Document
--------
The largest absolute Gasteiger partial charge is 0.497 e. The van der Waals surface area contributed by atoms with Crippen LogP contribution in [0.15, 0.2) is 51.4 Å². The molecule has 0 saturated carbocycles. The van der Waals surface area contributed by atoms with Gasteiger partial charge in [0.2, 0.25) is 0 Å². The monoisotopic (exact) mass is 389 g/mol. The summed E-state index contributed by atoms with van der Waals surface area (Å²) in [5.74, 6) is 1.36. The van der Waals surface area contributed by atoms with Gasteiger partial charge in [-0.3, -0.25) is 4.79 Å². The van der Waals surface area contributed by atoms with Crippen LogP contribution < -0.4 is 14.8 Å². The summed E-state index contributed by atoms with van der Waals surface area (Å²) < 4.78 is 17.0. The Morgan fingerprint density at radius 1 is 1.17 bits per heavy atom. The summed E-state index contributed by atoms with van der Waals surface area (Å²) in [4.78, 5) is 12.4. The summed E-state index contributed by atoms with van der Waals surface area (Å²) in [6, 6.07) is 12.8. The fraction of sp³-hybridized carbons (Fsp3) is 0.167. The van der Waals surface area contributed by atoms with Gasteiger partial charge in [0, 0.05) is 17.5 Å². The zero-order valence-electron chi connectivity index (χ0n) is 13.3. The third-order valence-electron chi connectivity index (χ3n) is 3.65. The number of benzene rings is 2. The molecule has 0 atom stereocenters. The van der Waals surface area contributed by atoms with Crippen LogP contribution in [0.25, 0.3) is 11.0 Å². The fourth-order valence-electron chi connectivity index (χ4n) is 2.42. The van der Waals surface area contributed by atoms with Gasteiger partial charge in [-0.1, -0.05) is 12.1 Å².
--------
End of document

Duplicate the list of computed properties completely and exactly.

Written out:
The largest absolute Gasteiger partial charge is 0.497 e. The van der Waals surface area contributed by atoms with Crippen LogP contribution in [0.15, 0.2) is 51.4 Å². The molecule has 0 saturated carbocycles. The van der Waals surface area contributed by atoms with Gasteiger partial charge in [0.2, 0.25) is 0 Å². The monoisotopic (exact) mass is 389 g/mol. The summed E-state index contributed by atoms with van der Waals surface area (Å²) in [5.74, 6) is 1.36. The van der Waals surface area contributed by atoms with Gasteiger partial charge in [-0.3, -0.25) is 4.79 Å². The van der Waals surface area contributed by atoms with Crippen LogP contribution < -0.4 is 14.8 Å². The summed E-state index contributed by atoms with van der Waals surface area (Å²) < 4.78 is 17.0. The Morgan fingerprint density at radius 1 is 1.17 bits per heavy atom. The summed E-state index contributed by atoms with van der Waals surface area (Å²) in [4.78, 5) is 12.4. The summed E-state index contributed by atoms with van der Waals surface area (Å²) in [6, 6.07) is 12.8. The fraction of sp³-hybridized carbons (Fsp3) is 0.167. The van der Waals surface area contributed by atoms with Gasteiger partial charge in [0, 0.05) is 17.5 Å². The zero-order valence-electron chi connectivity index (χ0n) is 13.3. The third-order valence-electron chi connectivity index (χ3n) is 3.65. The number of benzene rings is 2. The molecule has 0 atom stereocenters. The van der Waals surface area contributed by atoms with Crippen LogP contribution in [0.25, 0.3) is 11.0 Å². The fourth-order valence-electron chi connectivity index (χ4n) is 2.42. The van der Waals surface area contributed by atoms with Gasteiger partial charge in [-0.1, -0.05) is 12.1 Å².